If you're anything like me, you simply don't have the palate for a glass of wine. You couldn't tell the difference between a $450 bottle of Tenuta dell'Ornellaia Masseto merlot or a $5 bottle of Gato Negro malbec. However, what this wine novice has is a sense of respect for my boozy betters and the wonders of grape-based drinks.
Fermenting grapes to produce delicious alcoholic drinks goes all the way back to 7,000 B.C. in China, and tales of Greek gods imbibing with grown-up grape juice can even be found lining the pages of Homer's The Odyssey.
And if you're looking for a wine-free way to sip on some grapes, let us introduce you noobs to — brandy, sherry, and cognac. Luckily for us, there's a few places around town using these spirits to craft specialty cocktails.
Have a seat, grab a drink, and let's explore the world of great grapes.
Mayor's Motorcycle ($10) at Stars
Brandon Verkaik, creator of the Mayor's Motorcycle, wanted to put a fresh twist on the classic Sidecar cocktail recipe. "I know we are still in the big praise of bourbon and rye," says Verkaik as he pulls a bottle of Hennessey off the shelf. "But cognac is just a good sipping liquor." For a distilled brandy to bear the name cognac, it must be produced in the Cognac region in western France — much like champagne. Verkaik mixes up Hennessey, Laird's Applejack, a house concoction of citrus/woodspice tincture, and a bit of honey to create a bold take on the Sidecar; it's full of dark flavors that are somehow still refreshing. "The citrus gives it that nice lemony flavor without taking over the notes of the cognac," says Verkaik. It's the perfect drink to sip as you stare off over the rooftops of Charleston's historic King Street.
Absolut Sunset ($6) at Local 616
Local 616 owner Dwayne Mitchell has created a cocktail menu that is not only well balanced but also extremely affordable. The Local 616's specialty cocktail concoctions cost $6-$7 a pop, meaning most anyone could afford to throw a few of the good stuff back as you cheer on your favorite sports team on the bar's projector screen. When Mitchell opened 616's doors last year he knew of two items that he absolutely had to have behind his bar, San Pellegrino Blood Orange and Absolut Hibiskus. He's brought the two together in the cocktail Absolut Sunset, along with the soul of the cocktail, Chambord, to create a tropical flavor that brings Charleston's beaches to the downtown dive bar. Chambord is made up of several ingredients, but the main component that pays tribute to the grape is, once again, cognac. Mitchell builds the cocktail from the bottom up starting with a bit of Chambord that floats freely below a layer of San Pellegrino Blood Orange. He then tops it off with Absolut Hibiskus and a splash of orange juice. "It's all about the taste," says Mitchell. "But it's gotta look good too." Plus, Mitchell adds, "There's a great sunset at 616 that people don't know about. I get to see it every day."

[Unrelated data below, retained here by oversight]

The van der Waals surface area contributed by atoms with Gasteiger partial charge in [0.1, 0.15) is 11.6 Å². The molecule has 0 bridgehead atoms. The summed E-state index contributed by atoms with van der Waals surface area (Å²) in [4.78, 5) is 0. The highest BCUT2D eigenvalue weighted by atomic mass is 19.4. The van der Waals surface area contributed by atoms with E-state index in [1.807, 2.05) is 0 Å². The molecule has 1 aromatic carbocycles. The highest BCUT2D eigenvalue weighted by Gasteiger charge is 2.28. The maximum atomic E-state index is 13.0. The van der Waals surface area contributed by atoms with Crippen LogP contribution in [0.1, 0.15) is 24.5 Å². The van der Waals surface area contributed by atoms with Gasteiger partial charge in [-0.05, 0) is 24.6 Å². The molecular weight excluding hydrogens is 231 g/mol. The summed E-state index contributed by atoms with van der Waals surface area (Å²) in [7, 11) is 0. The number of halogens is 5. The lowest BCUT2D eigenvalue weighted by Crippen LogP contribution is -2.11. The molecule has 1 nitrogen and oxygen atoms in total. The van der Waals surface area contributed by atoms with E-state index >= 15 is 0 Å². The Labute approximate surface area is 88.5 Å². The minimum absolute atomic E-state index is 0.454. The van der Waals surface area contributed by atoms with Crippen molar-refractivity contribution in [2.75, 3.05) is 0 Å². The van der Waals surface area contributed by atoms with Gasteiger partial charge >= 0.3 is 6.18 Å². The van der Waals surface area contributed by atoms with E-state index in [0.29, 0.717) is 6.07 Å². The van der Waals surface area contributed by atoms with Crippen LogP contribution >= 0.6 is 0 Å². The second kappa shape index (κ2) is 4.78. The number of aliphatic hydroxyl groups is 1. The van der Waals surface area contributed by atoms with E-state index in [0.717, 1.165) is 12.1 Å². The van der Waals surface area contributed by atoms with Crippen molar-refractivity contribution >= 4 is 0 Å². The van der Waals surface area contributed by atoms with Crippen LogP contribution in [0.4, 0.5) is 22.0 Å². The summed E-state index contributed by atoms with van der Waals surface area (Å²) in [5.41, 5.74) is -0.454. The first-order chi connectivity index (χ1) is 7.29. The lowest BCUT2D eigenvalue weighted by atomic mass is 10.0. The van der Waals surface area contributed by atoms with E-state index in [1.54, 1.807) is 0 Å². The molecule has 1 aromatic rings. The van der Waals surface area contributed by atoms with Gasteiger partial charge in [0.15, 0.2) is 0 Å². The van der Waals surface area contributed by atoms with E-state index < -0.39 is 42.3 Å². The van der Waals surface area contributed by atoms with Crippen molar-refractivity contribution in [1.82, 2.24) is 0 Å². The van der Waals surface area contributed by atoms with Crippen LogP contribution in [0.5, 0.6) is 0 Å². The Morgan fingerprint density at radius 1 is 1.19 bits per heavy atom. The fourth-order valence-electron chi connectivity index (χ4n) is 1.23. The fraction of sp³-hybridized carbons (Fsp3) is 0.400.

Barbara West ($10) at The Belmont
The Barbara West is much like the establishment it is served up in, dark and to the point. The Belmont's D.J. Gentile recently shook up the classic gin-style cocktail, which includes an ingredient foreign to the palates of many young inbibers, sherry. Sherry is a fortified wine made from white grapes grown near the town of Jerez de la Frontera in Spain. "My generation just isn't familiar with it," says Gentile. "It's hard to incorporate." Gentile mixes it up beautifully in the Barbara West, and The Belmont has done us all a favor by adding the drink to their cocktail menu. The ingredients of the Barbara West come together to make an enjoyably tart cocktail. Gentile blends gin, sherry, fresh lemon juice, simple syrup, and a splash of bitters into a shaker to craft a drink that is best sipped while listening to the King belt out a few bars of "Jailhouse Rock." It evokes visions of days past when the cocktail wasn't dressed up with tons of color and sugar. Barbara West is brown, boozy, and delicious.
Cloak and Dagger ($11) at Cocktail Club
When you walk up the dimly lit stairs of The Cocktail Club, go straight to the bar. Don't even look at the menu; just ask for a glass of port wine and realize why people used to down this drink for dessert. "People don't know about it anymore," says Chef Jeremiah Schenzel. "But it brings something to the table that is hard to mimic." Port is a fortified wine produced exclusively in the Douro Valley of northern Portugal. The Cocktail Club keeps a stash off the menu for anyone that wants to try some, so go ahead and ask. If you'd like an easy introduction to port, the Cocktail Club offers the Cloak and Dagger with a floater of port above aged rum, rye whiskey, ginger syrup, beet juice, pineapple juice, and lemon juice. The beet juices and port wine really come to the front of the drink leaving a sweet earthy taste on the tip of the tongue. Go ahead, have another; it's probably good for you.